St James’ Park expansion: Newcastle United owners conjure up major £9m U-turn - massive news

Watch more of our videos on Shots! 
and live on Freeview channel 276
Visit Shots! now
Newcastle United co-owners have made a major breakthrough in the potential development of St. James’ Park by buying back the land on Strawberry Place.

Newcastle United has made a huge step in the potential expansion of St. James' Park by buying back the Strawberry Place land that had been sold for major development.

According to Sportsmail, the club's co-owners were led by Mehrdad Ghodoussi in a 12-month-long negotiation to buy back the land that was sold to developers by Mike Ashley four years ago.

Hide Ad
Hide Ad

Plans to construct 328 flats, an office block and a 213-bedroom hotel on the site right outside St. James' Park had been given the green light but progress stuttered when previous developers High Street Group fell into administration.

That construction could have proved a major roadblock in any plans to expand St. James' Park, where tickets for matches have become gold dust over the past 12 months - more than 34,000 fans were still queuing online desperate for Carabao Cup semi-final tickets last month.

Controversial former Newcastle United owner Ashley sold the land outside the Gallowgate End to private developers Helios Real Estate and Marrico for £9 million four years ago.

Sportsmail reports that Newcastle owners have been working tirelessly to buy the land back and this week a deal said to be 'good for both parties' was agreed upon.

Hide Ad
Hide Ad

Despite the breakthrough, it is understood that the immediate plan is to turn the area into a fanzone with any St. James' Park expansion happening within the current stadium - although the Strawberry Place land may need to be used if those plans prove too technologically ambitious.

The news comes after the North of Tyne Combined Authority (NTCA) backtracked on plans to award developers a £3.5 million lifeline last week.

It’s big news for the future of St. James’ Park (Image: Getty Images)It’s big news for the future of St. James’ Park (Image: Getty Images)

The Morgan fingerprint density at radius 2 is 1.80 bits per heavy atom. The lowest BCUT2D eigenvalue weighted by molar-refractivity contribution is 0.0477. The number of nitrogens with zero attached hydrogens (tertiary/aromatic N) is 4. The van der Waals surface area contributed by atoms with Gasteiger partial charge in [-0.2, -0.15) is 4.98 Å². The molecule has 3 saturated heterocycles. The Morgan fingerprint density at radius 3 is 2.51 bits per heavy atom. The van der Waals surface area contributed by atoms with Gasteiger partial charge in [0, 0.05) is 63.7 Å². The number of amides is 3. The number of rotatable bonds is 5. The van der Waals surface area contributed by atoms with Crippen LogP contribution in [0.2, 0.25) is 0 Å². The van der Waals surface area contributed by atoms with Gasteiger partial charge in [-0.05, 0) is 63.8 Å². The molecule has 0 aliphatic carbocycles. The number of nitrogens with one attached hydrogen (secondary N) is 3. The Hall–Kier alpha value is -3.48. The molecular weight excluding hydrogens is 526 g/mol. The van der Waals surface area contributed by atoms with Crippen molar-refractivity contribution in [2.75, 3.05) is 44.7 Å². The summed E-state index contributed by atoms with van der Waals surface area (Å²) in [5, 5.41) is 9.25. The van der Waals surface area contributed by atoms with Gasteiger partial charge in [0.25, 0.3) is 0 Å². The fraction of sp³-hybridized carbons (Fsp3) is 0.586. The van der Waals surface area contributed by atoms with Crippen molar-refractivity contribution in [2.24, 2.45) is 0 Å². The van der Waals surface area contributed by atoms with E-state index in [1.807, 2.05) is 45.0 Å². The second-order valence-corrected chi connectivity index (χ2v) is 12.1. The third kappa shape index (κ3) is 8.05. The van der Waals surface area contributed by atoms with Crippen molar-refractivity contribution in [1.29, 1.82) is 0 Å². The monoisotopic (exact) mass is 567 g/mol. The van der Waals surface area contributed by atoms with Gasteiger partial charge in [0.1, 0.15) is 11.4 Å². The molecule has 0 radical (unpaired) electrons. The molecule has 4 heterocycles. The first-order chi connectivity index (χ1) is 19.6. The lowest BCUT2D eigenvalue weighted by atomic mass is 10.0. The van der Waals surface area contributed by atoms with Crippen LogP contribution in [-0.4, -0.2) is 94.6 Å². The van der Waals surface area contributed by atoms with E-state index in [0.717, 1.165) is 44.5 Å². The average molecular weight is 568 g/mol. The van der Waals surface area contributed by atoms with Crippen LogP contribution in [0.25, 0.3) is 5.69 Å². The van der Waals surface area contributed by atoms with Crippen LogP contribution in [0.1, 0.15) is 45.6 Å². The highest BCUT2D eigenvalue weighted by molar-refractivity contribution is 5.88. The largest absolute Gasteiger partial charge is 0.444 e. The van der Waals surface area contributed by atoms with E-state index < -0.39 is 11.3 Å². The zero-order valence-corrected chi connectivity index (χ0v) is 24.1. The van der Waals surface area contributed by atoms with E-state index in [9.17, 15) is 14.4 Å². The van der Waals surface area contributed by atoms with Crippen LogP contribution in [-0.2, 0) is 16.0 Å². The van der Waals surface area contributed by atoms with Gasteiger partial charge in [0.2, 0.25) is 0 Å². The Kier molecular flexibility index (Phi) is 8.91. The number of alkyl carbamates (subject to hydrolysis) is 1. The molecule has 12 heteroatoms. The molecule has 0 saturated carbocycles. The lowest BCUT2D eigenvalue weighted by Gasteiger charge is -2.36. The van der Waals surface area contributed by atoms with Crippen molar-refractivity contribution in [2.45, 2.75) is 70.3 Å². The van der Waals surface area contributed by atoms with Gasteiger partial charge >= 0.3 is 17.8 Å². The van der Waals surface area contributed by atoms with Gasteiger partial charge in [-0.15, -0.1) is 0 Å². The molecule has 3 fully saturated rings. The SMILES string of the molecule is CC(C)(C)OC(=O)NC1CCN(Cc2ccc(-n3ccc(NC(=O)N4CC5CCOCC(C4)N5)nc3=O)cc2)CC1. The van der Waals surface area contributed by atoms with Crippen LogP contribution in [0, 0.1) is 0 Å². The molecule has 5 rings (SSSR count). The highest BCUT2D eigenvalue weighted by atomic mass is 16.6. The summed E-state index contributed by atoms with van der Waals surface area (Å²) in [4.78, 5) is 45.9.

It’s big news for the future of St. James’ Park (Image: Getty Images) | Getty Images

The NTCA had planned to invest the money from its Brownfield Housing Fund to get the proposed development underway but was met with fierce criticism from residents, Newcastle fans and MP Chi Onwurah.

The MP for Newcastle Central wrote to Mayor Jamie Driscoll in a public letter, demanding the extra funding be scrapped due to three major issues. Those were:

Hide Ad
Hide Ad

“Impact on the Tyne and Wear Metro, namely that it is hard to see how ‘Metro re-invigoration’ will be possible without an extension to the West.

Plans for a £120m transformation of Strawberry Place, next to St James’ Park.Plans for a £120m transformation of Strawberry Place, next to St James’ Park.
Plans for a £120m transformation of Strawberry Place, next to St James’ Park. | LDR

“Impact on St. James’ Park, specifically, that the development could prevent further expansion of the stadium. Constituents are concerned this would the Stadium’s potential and could lead to a future owner moving the team out of the city centre.

“Impact on Newcastle United Football Club. The land was previously owned by NUFC. The financial basis on which these assets were transferred to the developers is not clear.”

The plans for the £3.5 million grant were then confirmed to be shelved on the same day the MP's letter was made public. Mayor Jamie Driscoll said: "To date, our Brownfield Housing Fund has supported the building of 1805 homes across the North of Tyne.

Hide Ad
Hide Ad

"I strongly believe we need more affordable housing, and we pursue as much affordable housing as possible on every scheme we fund. The Strawberry Place scheme includes no affordable housing but does include a hotel and office blocks.

"Thanks for including your comments about St. James' Park, the issues around possible future expansion, and the future of the Metro. These are all sound points. Having a city centre stadium is a huge benefit for the people of our city and our region - St James' Park is an icon, and a huge part of our region's culture.

"Taking all the evidence into account, I felt the request for financial support was not in the interests of the people I represent. The report came to me for a sign-off decision, which I declined on Monday morning."

Comment Guidelines

National World encourages reader discussion on our stories. User feedback, insights and back-and-forth exchanges add a rich layer of context to reporting. Please review our Community Guidelines before commenting.